The Kiowa and Comanche actors’ very presence as themselves lend Daughter of Dawn the Indigenous “essence” that Barclay mentioned. Buffalo hunting, courtship and traditional ceremony mark the characters’ lives, all aspects of which were informed by the actors’ real-life surroundings. There is no threat of encroachment by settlers, no gun battles, no paternalistic tone in which Indians are treated as backwards people stuck in the distant past. The struggle for cultural survival and relevance in the modern world are won by the Kiowas’ and Comanche’s very presence in the movie, filmed entirely in their Wichita Mountains homeland. Until 1961’s modern Native tale The Exiles, in which the mostly Native American cast used their personal experiences and perspectives to create a narrative that situated Indians in the contemporary world, Daughter of Dawn represented the most successful negotiation between Indigenous people playing out versions of their lives and the predominantly non-Native medium through which they were captured.

Boiling down conflicts in Western films between Indians and whites as a battle between good and evil fuels the Savage VS Civilized Man conflict that perpetuates stereotypes about Native Americans

The people who appear in the film, none of whom had acted before, carry themselves with the slightly exaggerated mannerisms which may be attributed to the acting style of melodramatic silent film. It is important to place the film within a melodramatic context because, as Jacquelyn Kilpatrick points out in her book Celluloid Indians, the melodramatic form allows for the Good VS Evil conflict that is central silent Western films. Boiling down conflicts in Western films between Indians and whites as a battle between good and evil fuels the Savage VS Civilized Man conflict that perpetuates stereotypes about Native Americans. In her book, Kilpatrick paraphrases Peter Brooks’ The Melodramatic Imagination, in which he says that melodrama “deals with the world in Manichean terms of good and evil, with no mediating middle ground… In the case of the American Indian, that characterization could be evil, as in the bloodthirsty savage stereotype, or good, as in the noble savage”.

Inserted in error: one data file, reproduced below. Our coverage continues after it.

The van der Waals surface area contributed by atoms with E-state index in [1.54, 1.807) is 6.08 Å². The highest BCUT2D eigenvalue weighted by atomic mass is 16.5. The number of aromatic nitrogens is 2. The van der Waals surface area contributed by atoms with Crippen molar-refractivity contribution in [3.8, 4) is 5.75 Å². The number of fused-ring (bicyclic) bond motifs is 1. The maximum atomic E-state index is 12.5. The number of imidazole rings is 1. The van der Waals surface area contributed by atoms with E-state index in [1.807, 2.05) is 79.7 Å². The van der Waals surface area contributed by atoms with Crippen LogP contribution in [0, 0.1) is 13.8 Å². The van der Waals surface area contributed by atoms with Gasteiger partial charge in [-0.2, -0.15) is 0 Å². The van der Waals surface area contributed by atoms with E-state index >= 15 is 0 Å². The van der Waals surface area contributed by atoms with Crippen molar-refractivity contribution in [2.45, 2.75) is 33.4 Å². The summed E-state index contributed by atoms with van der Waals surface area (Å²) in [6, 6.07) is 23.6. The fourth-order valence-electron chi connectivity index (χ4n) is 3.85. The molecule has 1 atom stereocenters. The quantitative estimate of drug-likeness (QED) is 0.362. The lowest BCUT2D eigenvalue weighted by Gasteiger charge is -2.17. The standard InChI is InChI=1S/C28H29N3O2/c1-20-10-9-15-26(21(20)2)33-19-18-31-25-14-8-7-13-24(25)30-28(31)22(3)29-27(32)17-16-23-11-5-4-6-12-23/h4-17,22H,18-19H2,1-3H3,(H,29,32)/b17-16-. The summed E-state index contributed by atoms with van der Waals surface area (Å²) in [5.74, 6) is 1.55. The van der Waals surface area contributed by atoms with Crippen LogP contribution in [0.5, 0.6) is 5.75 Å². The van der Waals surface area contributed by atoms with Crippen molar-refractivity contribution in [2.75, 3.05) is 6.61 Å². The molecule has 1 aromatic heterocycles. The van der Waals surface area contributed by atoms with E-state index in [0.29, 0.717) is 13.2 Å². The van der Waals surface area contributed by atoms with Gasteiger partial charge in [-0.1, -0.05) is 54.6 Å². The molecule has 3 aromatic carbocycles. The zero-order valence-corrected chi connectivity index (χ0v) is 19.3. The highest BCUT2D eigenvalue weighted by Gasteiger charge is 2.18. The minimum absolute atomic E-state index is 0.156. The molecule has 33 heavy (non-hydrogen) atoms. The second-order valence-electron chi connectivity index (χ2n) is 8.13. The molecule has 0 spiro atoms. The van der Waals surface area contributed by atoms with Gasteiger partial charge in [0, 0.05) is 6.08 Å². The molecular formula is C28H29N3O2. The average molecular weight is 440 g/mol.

Despite the comparative closeness to accurate cultural representation, the actors were still forced to work in a predominantly white industry that, especially in the silent era, created genres that thrived on ugly racial stereotypes. Such depictions made non-whites seem villainous and simplistic. Kilpatrick laments, “Indians who were multidimensional human beings with faults and virtues were not to be found in the silent films that first introduced them to the American film audience”. With this quote in mind, it is poignant that The Daughter of Dawn had very few public screenings. With their broad acting flourishes, there is a hint of self-assuredness in the actors’ abilities to play representations and perhaps they were able to create their performances on their own terms.

While the film cannot be considered an authentic representation of a particular culture (can any film truly make such a claim?), it’s all-Native cast was given a small, if very brief, moment to play out a simplified version of their lives. Stereotypes and misrepresentation aside, the film deserves our attention because of its close link to the early American past at the beginning of the twentieth century.